What if accessing the computing power of the planet was as easy
as turning on the tap for a glass of water?
What if you could add computing or storage capacity in minutes
- instead of days or weeks? What if you could pay for technology
resources the same way you pay for utilities like electricity or
water - based on what you use?
Computing as a utility? A team at HP Labs is working to make it
The vision: a world of service-centric computing, where scalable,
cost-effective information technology capabilities are delivered,
metered, managed and purchased as a service.
A worldwide network
An enormous amount of processing power and data storage will be
required to meet future computing demands. Today's data centers
contain thousands of servers. But they could be 10 times larger
in the future -- as many as 50,000 servers -- and consist of commodity
servers and storage connected via a high-speed IP-switched fabric.
At the same time, data centers around the world would be networked
so that IT resources are allocated where they're
That's where HP Labs comes in. Researchers are creating an entirely
new model of computing to develop and manage this vast infrastructure.
They call their model planetary computing. The goal: infrastructure
on demand. Infrastructure that's scalable, flexible, economical
and always on.
"The key is to provide a shared resource pool that allocates
resources to applications on demand," says researcher Rich
Friedrich. "If you need more servers, we'll take them from
the pool. When you no longer need them, we'll put them back. We
think that's an essential element in the future of Internet computing."
Currently, businesses must acquire more processing
and storage than they need simply to cover peak times. Amazon.com
and other web retailers must ensure they can handle peak demand in
November and December, while the IRS has a peak in demand in April.
For both entities, the hardware is under-utilized the rest of the
Adding or reconfiguring infrastructure capacity is slow and costly.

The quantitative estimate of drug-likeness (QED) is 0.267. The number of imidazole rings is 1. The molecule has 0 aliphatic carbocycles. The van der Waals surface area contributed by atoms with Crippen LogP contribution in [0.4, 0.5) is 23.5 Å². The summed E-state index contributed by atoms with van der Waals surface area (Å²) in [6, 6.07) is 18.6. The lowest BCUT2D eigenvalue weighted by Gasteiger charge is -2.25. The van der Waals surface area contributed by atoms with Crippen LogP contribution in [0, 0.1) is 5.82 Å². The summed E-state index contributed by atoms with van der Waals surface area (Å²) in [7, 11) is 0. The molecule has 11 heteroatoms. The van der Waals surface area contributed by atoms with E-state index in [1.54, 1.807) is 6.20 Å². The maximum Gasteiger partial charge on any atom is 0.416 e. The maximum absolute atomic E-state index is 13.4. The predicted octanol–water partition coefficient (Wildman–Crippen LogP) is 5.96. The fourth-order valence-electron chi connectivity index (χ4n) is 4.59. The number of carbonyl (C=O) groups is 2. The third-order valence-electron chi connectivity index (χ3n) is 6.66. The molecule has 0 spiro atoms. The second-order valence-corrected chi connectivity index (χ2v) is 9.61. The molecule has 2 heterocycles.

And any regular Web user knows what often happens when a Web site
is flooded with unexpected demand. At worst, the site crashes, and
at best, there's the "world wide wait."
Infrastructure on demand
Researchers' work to solve these problems was recently incorporated
into HP's new Utility Data Center, architecture and software for
the first scalable, programmable data center. The goal is to provide
automated infrastructure on demand with little or no operator intervention.
"You don't have
to call the electric company before you plug in a new refrigerator
and say you need another kilowatt of power," says Friedrich.
"Adding information technology should be just as easy as plugging
in an appliance."
In a programmable data center, the infrastructure
is physically wired once, but can be rewired programmatically, to
meet the changing needs of customers and services. This includes
linking data centers so that resources can be optimized for a region,
a nation or around the world. When it's "off-hours" in
one area, data centers there could be used more fully by providing
services for users in other parts of the world, and vice-versa.
The smart data center
Another challenge is managing all these
resources, especially as data centers approach 50,000 servers.
"There are only so many gurus around who can keep the infrastructure
running," Friedrich says. "As the demand on Internet computing
grows, the experts become fewer and farther between."
Sooner or later, infrastructure growth will outstrip the ability
of people (even gurus) to operate it cost-effectively.
that problem, researchers are developing a data center control system
that will broker between application demand and resource capacity.
The system will determine what hardware or software assets are available
and will then install, configure, deploy, monitor and assure services
on a global scale.
This system will be self-monitoring, self-healing and self-adapting.
That is, services and resources will monitor their own health in
much the way people do, making changes to the system when demand
changes or trouble arises -- calling on experts only when absolutely
Data that follows you
HP Labs is also addressing the need for a planetary storage system,
one that provides anywhere, anytime access to data.
The goal is to allow information to follow people and their devices
so that they can get the content and services they need wherever
they go. Researchers are developing automatically managed storage
systems that would ensure secure data storage, access and delivery.
Finally, researchers are tackling the difficult problem managing
the energy demands of massive data centers. Increased computing
power means more heat and, consequently, higher demand for air conditioning.
The old model of cooling each section of the data center equally
Researchers are pioneering more sophisticated numerical, measurement
and control techniques that allow for the determination of the temperature
and flow distribution within a room, and provisioning the air conditioning
For details about this work, see the technical paper, "Computational
Fluid Dynamics Modeling of High Compute Density Data Centers to
Assure System Inlet Air Specifications." This paper was written
by Chandrakant D. Patel, Cullen E. Bash and Christian Belady of
HP Labs and Lennart Stahl and Danny Sullivan of Emerson Energy Systems
and was included in the proceedings of IPACK 2001, the Pacific Rim
/ASME International Electronic Packaging Technical Conference and
© ASME, 2001
by Jamie Beckett